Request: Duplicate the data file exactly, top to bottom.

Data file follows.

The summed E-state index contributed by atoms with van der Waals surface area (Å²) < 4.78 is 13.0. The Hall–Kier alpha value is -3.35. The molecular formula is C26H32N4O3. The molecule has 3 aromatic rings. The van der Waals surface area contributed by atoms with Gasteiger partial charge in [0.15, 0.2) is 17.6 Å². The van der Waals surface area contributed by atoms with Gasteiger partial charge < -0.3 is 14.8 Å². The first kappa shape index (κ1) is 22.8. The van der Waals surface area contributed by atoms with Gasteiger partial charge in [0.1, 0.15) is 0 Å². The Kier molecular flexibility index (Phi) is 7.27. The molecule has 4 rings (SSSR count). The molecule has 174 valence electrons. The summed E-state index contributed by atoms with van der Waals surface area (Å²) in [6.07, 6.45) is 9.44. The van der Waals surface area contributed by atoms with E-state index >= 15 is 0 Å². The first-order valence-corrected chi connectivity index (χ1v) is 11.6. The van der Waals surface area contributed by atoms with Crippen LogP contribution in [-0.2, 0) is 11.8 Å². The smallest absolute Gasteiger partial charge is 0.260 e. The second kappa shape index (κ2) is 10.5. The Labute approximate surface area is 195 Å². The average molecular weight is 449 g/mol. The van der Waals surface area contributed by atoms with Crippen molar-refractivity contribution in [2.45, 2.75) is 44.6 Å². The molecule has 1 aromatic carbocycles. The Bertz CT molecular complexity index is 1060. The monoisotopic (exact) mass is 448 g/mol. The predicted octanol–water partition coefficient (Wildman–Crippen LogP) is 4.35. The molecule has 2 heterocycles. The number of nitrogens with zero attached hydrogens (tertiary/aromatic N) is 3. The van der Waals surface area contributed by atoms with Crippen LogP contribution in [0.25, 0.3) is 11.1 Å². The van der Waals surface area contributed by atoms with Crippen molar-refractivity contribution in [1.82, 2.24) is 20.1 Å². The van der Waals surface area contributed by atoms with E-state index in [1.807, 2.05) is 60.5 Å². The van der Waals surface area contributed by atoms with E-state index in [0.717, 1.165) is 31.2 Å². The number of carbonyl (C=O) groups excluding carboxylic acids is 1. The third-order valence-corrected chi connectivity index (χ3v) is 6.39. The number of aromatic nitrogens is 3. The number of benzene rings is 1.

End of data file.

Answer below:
The summed E-state index contributed by atoms with van der Waals surface area (Å²) < 4.78 is 13.0. The Hall–Kier alpha value is -3.35. The molecular formula is C26H32N4O3. The molecule has 3 aromatic rings. The van der Waals surface area contributed by atoms with Gasteiger partial charge in [0.15, 0.2) is 17.6 Å². The van der Waals surface area contributed by atoms with Gasteiger partial charge < -0.3 is 14.8 Å². The first kappa shape index (κ1) is 22.8. The van der Waals surface area contributed by atoms with Gasteiger partial charge in [0.1, 0.15) is 0 Å². The Kier molecular flexibility index (Phi) is 7.27. The molecule has 4 rings (SSSR count). The molecule has 174 valence electrons. The summed E-state index contributed by atoms with van der Waals surface area (Å²) in [6.07, 6.45) is 9.44. The van der Waals surface area contributed by atoms with E-state index >= 15 is 0 Å². The first-order valence-corrected chi connectivity index (χ1v) is 11.6. The van der Waals surface area contributed by atoms with Crippen LogP contribution in [-0.2, 0) is 11.8 Å². The smallest absolute Gasteiger partial charge is 0.260 e. The second kappa shape index (κ2) is 10.5. The Labute approximate surface area is 195 Å². The average molecular weight is 449 g/mol. The van der Waals surface area contributed by atoms with Crippen molar-refractivity contribution in [2.45, 2.75) is 44.6 Å². The molecule has 1 aromatic carbocycles. The Bertz CT molecular complexity index is 1060. The monoisotopic (exact) mass is 448 g/mol. The predicted octanol–water partition coefficient (Wildman–Crippen LogP) is 4.35. The molecule has 2 heterocycles. The number of nitrogens with zero attached hydrogens (tertiary/aromatic N) is 3. The van der Waals surface area contributed by atoms with Crippen LogP contribution in [0.25, 0.3) is 11.1 Å². The van der Waals surface area contributed by atoms with Crippen molar-refractivity contribution in [1.82, 2.24) is 20.1 Å². The van der Waals surface area contributed by atoms with E-state index in [1.807, 2.05) is 60.5 Å². The van der Waals surface area contributed by atoms with E-state index in [0.717, 1.165) is 31.2 Å². The number of carbonyl (C=O) groups excluding carboxylic acids is 1. The third-order valence-corrected chi connectivity index (χ3v) is 6.39. The number of aromatic nitrogens is 3. The number of benzene rings is 1.